Bwin and PartyPoker are merging in what company officials are calling an effort to grab the number two spot in the online poker market. The move comes on the heels of declining revenues and an increasingly competitive online poker marketplace.
Company co-CEO Jim Ryan announced the plan in an a recent conference call to investors. The new strategy is a four point plan that’s based, largely, on combining the liquidity of Bwin’s biggest brands onto the Party Poker Network.
That move would make Party Poker the second largest poker network in the world, a position currently occupied by the iPoker Network. Ryan added that he’s expecting to lose about 10% of his bwin player base during the move, but the increased liquidity of Party Poker will more than compensate for the loss.
Other Bwin Changes
Bwin officials are also making moves to change their brands’ poker ecology by getting a handle on sharks and other experienced players. To that end, they’ll be shutting down high stakes tables where newbies were getting fleeced.
Ryan also said that Bwin will be overhauling the entire PartyPoker look and feel. Here’s what he told EGR about the plan:
Today if you look at one poker site, you’ve seen them all. The lobby experience and the games are consistent. What we are going to do is well beyond changing some of the colours and the lobby experience – we are talking about a completely new approach, one with completely new navigation, new tools and promotion concepts.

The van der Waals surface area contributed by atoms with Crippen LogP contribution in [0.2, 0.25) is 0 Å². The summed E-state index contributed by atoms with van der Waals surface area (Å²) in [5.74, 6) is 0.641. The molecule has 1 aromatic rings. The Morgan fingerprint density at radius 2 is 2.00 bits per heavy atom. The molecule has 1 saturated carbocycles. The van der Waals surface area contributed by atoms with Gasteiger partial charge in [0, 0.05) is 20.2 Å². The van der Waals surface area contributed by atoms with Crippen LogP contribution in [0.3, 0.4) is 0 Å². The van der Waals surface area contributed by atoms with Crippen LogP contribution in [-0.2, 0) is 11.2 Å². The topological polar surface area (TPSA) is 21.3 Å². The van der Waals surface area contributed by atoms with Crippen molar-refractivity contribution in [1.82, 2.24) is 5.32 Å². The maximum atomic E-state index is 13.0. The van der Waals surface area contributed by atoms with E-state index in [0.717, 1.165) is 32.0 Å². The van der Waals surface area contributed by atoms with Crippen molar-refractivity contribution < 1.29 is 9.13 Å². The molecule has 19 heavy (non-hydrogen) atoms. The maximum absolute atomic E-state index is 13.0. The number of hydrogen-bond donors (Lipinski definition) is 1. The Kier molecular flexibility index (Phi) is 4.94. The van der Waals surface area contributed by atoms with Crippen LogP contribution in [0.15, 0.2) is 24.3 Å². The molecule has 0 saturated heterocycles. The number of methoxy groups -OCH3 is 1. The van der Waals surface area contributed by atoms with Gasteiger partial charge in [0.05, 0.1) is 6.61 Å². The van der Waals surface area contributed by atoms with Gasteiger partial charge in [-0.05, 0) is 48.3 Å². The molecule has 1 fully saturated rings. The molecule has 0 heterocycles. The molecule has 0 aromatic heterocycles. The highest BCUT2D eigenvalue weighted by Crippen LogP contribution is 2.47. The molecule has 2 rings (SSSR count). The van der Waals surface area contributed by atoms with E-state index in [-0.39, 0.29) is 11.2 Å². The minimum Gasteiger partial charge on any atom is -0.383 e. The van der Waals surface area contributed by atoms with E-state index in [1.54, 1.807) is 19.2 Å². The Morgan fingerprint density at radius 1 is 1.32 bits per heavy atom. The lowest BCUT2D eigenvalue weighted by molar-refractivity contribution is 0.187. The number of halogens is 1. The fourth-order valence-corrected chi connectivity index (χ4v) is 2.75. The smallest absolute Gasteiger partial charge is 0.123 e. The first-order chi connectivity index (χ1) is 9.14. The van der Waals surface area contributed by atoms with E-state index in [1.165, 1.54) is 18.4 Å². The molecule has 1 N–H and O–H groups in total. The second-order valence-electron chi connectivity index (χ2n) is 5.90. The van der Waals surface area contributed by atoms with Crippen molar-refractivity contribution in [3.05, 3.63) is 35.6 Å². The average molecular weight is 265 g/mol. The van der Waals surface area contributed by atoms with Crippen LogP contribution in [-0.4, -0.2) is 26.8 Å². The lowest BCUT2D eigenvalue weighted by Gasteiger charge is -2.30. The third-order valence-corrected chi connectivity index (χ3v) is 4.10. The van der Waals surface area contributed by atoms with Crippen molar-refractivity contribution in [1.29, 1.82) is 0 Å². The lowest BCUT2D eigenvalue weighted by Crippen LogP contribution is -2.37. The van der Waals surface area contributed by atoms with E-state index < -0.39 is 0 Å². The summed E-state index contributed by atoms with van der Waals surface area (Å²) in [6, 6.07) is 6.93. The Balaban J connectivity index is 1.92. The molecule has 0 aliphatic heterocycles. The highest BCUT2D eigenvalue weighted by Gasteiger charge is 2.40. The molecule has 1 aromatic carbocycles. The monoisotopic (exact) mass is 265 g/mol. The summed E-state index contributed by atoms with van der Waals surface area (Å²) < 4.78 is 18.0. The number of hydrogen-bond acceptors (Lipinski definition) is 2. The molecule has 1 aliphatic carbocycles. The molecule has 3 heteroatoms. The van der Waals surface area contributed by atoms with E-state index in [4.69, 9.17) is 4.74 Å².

What’s Behind the Moves?
Bwin, like many other Euro-centric gaming companies has been hit hard by the economic turmoil that’s been gripping Southern Europe lately. Company revenues for the first half of 2012 were 8%.
There’s also a lot more competition in the poker market thanks to plenty of strategic moves by PokerStars. (Not the least of which was acquiring the assets of the troubled Full Tilt Poker.)
Ryan also mentioned regulatory ring fencing in the European market as motivator for the moves. Other poker companies, including Bodog and Total eGame have recently moved out of parts of the Euromarket, citing similar concerns.
What do you think of Bwin’s big plan? Share your thoughts in the comment section below this article.